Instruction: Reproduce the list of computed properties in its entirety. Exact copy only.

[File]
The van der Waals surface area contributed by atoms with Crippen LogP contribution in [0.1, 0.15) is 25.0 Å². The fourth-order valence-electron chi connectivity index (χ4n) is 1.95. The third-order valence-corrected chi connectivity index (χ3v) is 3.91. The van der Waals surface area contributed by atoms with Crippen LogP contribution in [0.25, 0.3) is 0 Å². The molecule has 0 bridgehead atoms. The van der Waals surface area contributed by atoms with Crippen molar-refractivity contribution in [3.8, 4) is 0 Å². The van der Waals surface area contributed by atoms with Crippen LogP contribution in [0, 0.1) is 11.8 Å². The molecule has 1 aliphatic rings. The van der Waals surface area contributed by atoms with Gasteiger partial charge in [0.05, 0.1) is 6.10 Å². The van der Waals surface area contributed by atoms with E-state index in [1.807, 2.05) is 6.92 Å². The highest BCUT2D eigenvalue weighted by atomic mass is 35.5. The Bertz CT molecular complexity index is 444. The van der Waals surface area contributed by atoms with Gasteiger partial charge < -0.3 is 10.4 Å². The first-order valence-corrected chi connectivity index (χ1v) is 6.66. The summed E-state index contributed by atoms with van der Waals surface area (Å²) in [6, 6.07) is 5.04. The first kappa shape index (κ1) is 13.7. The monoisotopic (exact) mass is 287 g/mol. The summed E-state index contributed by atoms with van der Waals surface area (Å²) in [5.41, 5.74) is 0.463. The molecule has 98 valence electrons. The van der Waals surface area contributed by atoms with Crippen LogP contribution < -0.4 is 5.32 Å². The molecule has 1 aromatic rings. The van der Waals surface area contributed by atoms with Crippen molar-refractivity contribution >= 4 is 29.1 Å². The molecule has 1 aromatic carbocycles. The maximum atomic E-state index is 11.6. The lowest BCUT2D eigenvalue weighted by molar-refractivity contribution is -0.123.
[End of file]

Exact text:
The van der Waals surface area contributed by atoms with Crippen LogP contribution in [0.1, 0.15) is 25.0 Å². The fourth-order valence-electron chi connectivity index (χ4n) is 1.95. The third-order valence-corrected chi connectivity index (χ3v) is 3.91. The van der Waals surface area contributed by atoms with Crippen LogP contribution in [0.25, 0.3) is 0 Å². The molecule has 0 bridgehead atoms. The van der Waals surface area contributed by atoms with Crippen molar-refractivity contribution in [3.8, 4) is 0 Å². The van der Waals surface area contributed by atoms with Crippen LogP contribution in [0, 0.1) is 11.8 Å². The molecule has 1 aliphatic rings. The van der Waals surface area contributed by atoms with Gasteiger partial charge in [0.05, 0.1) is 6.10 Å². The van der Waals surface area contributed by atoms with E-state index in [1.807, 2.05) is 6.92 Å². The highest BCUT2D eigenvalue weighted by atomic mass is 35.5. The Bertz CT molecular complexity index is 444. The van der Waals surface area contributed by atoms with Gasteiger partial charge < -0.3 is 10.4 Å². The first-order valence-corrected chi connectivity index (χ1v) is 6.66. The summed E-state index contributed by atoms with van der Waals surface area (Å²) in [6, 6.07) is 5.04. The first kappa shape index (κ1) is 13.7. The monoisotopic (exact) mass is 287 g/mol. The summed E-state index contributed by atoms with van der Waals surface area (Å²) in [5.41, 5.74) is 0.463. The molecule has 98 valence electrons. The van der Waals surface area contributed by atoms with Crippen LogP contribution < -0.4 is 5.32 Å². The molecule has 1 aromatic rings. The van der Waals surface area contributed by atoms with Crippen molar-refractivity contribution >= 4 is 29.1 Å². The molecule has 1 aromatic carbocycles. The maximum atomic E-state index is 11.6. The lowest BCUT2D eigenvalue weighted by molar-refractivity contribution is -0.123.